The parent of the Indian Point nuclear power plant has submitted a report to the Nuclear Regulatory Commission, saying that the earthquake risk for one of its reactors is not nearly as great as initially estimated.
Nuclear Regulatory Commission Spokesman Neil Sheehan says the NRC had already been looking into seismic risk, but that the topic took on greater urgency following the Fukushima nuclear accident in Japan.
Plus, Sheehan says, there is better modeling available to calculate seismic risk. In evaluating which plants posed higher risks, the NRC found that Westchester County-based Indian Point Three fell into that category.
Lower, by nearly 10 times the calculated risk. In its recently submitted report to the NRC regarding seismic risk reassessment for Indian Point 3, Entergy finds that earthquake risk leading to an accident and reactor core damage is estimated to be reduced from the earlier NRC screening estimate of 1 in 10,000 reactor years. The new estimate puts it at about 1 in 106,000 reactor years using U.S. Geological Survey hazard curves, and nearly 1 in 141,000 using improved plant capacity and Electric Power Research Institute hazard curves. Jerry Nappi is a spokesman for Entergy.
He explains that one of the reasons for increased scrutiny of Indian Point Three for earthquake risk was because of a televised news report.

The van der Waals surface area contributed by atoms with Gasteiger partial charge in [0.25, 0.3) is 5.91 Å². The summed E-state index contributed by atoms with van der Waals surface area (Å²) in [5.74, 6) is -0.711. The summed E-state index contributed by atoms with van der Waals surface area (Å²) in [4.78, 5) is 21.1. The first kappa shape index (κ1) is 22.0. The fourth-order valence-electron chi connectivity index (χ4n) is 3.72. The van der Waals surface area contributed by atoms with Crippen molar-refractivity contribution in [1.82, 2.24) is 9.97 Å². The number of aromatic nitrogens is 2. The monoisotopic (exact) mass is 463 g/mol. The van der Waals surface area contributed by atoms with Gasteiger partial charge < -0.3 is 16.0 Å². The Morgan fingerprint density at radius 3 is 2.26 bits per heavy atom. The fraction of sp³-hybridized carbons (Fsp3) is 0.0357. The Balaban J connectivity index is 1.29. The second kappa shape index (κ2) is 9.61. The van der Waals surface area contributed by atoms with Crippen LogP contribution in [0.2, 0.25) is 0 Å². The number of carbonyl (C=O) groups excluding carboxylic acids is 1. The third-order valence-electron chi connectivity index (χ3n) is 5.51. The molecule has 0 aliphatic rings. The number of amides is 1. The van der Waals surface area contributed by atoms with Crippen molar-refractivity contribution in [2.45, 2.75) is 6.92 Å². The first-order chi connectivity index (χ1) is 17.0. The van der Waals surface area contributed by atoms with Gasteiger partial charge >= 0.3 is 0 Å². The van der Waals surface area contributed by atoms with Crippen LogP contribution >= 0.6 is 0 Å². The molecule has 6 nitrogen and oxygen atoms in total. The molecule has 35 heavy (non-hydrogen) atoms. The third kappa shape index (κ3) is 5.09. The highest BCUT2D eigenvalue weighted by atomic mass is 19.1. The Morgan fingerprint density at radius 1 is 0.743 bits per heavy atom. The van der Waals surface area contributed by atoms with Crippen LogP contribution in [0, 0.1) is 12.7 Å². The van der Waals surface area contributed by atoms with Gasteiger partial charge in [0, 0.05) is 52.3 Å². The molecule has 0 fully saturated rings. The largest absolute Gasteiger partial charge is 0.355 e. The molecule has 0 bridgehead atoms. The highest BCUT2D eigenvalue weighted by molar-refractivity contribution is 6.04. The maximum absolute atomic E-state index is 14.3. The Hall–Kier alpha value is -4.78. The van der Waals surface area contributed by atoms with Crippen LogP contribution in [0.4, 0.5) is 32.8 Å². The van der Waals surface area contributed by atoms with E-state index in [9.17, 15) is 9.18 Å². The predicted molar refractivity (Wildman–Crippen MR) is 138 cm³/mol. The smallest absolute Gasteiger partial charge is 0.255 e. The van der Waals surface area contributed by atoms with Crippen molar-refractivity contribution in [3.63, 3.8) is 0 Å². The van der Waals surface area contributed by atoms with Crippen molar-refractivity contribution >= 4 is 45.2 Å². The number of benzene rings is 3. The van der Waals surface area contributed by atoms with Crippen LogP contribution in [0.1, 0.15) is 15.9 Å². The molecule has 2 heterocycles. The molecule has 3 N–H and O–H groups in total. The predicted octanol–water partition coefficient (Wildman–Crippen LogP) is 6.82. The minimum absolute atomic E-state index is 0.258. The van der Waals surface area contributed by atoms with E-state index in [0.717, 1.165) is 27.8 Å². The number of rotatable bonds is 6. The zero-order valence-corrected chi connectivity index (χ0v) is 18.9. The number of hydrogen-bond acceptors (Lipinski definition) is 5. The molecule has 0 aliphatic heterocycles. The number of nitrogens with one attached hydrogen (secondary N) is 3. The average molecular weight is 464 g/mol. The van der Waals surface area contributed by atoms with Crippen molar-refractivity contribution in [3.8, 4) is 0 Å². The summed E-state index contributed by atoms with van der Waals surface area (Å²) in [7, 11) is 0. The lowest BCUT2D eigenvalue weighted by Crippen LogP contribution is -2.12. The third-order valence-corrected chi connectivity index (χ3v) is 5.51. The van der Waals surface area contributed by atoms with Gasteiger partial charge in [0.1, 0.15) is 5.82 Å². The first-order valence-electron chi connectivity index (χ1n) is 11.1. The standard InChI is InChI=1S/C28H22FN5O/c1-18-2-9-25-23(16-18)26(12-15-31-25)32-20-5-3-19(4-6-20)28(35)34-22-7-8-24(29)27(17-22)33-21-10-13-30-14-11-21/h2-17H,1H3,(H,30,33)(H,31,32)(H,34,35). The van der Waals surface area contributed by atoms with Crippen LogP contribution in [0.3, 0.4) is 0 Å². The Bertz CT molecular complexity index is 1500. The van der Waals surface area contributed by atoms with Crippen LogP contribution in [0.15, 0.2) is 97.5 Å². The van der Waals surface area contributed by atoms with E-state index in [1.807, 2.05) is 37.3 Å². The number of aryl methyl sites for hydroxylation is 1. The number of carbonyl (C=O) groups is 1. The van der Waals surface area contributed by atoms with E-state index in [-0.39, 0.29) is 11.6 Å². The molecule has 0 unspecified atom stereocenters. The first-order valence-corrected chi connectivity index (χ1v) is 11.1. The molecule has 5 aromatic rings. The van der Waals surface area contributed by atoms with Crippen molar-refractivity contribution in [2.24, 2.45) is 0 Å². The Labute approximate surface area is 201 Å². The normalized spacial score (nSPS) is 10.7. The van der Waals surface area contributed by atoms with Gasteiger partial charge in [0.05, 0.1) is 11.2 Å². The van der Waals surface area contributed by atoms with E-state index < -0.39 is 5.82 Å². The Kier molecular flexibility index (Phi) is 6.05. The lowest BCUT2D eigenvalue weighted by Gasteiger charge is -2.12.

In addition, the initial assessment for earthquake risk came from Indian Point’s previous owners, and the two Buchanan-based reactors, which stand alongside one another, had different owners. Again, here’s Entergy’s Nappi.
Con Edison was the previous owner of Indian Point Two, and the New York State Power Authority of Indian Point Three.
Entergy’s report also states that the company does not believe the Ramapo Fault to be a concern. Indian Point opponents have questioned Entergy’s ability to handle earthquakes of high magnitude. Scientists at the Lamont-Doherty Earth Observatory at Columbia University, who have previously weighed in on earthquake risk and Indian Point, had not yet reviewed Entergy’s report and were unable to comment in time for this broadcast.
Here’s the NRC’s Sheehan on what the NRC now does with the report.
He says the NRC is continuing with its seismic hazard reevaluations for all U.S. nuclear power plants, including Indian Point, and expects the plants to assess their seismic risk.
This evaluation, Sheehan points out, is separate from an NRC study currently out for public comment that looks at the potential impact of earthquakes on spent fuel pools, a study that began following the Fukushima disaster.
In addition, the NRC spokesman says there is no contention in the Indian Point license renewal hearing involving seismic issues, and that seismic issues generally do not factor into license renewals. The license for Indian Point Two expires in September, and for Indian Point Three, 2015.